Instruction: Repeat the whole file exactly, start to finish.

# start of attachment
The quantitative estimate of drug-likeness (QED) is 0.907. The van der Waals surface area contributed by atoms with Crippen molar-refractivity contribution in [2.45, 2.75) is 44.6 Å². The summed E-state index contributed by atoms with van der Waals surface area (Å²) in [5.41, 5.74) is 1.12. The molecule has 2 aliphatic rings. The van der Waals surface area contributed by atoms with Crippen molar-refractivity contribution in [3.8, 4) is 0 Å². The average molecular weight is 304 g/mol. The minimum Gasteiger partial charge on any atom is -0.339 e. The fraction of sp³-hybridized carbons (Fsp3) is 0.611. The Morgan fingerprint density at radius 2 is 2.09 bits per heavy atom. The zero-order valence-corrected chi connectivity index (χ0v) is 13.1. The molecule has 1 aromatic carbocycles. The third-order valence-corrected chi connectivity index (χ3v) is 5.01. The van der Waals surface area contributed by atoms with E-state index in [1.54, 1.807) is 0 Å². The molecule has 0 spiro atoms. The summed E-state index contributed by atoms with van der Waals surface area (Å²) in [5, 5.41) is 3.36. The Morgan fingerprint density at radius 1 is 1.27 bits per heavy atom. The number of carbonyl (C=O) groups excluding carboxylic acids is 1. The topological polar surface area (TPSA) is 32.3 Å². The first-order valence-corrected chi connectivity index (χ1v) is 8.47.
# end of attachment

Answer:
The quantitative estimate of drug-likeness (QED) is 0.907. The van der Waals surface area contributed by atoms with Crippen molar-refractivity contribution in [2.45, 2.75) is 44.6 Å². The summed E-state index contributed by atoms with van der Waals surface area (Å²) in [5.41, 5.74) is 1.12. The molecule has 2 aliphatic rings. The van der Waals surface area contributed by atoms with Crippen molar-refractivity contribution in [3.8, 4) is 0 Å². The average molecular weight is 304 g/mol. The minimum Gasteiger partial charge on any atom is -0.339 e. The fraction of sp³-hybridized carbons (Fsp3) is 0.611. The Morgan fingerprint density at radius 2 is 2.09 bits per heavy atom. The zero-order valence-corrected chi connectivity index (χ0v) is 13.1. The molecule has 1 aromatic carbocycles. The third-order valence-corrected chi connectivity index (χ3v) is 5.01. The van der Waals surface area contributed by atoms with E-state index in [1.54, 1.807) is 0 Å². The molecule has 0 spiro atoms. The summed E-state index contributed by atoms with van der Waals surface area (Å²) in [5, 5.41) is 3.36. The Morgan fingerprint density at radius 1 is 1.27 bits per heavy atom. The number of carbonyl (C=O) groups excluding carboxylic acids is 1. The topological polar surface area (TPSA) is 32.3 Å². The first-order valence-corrected chi connectivity index (χ1v) is 8.47.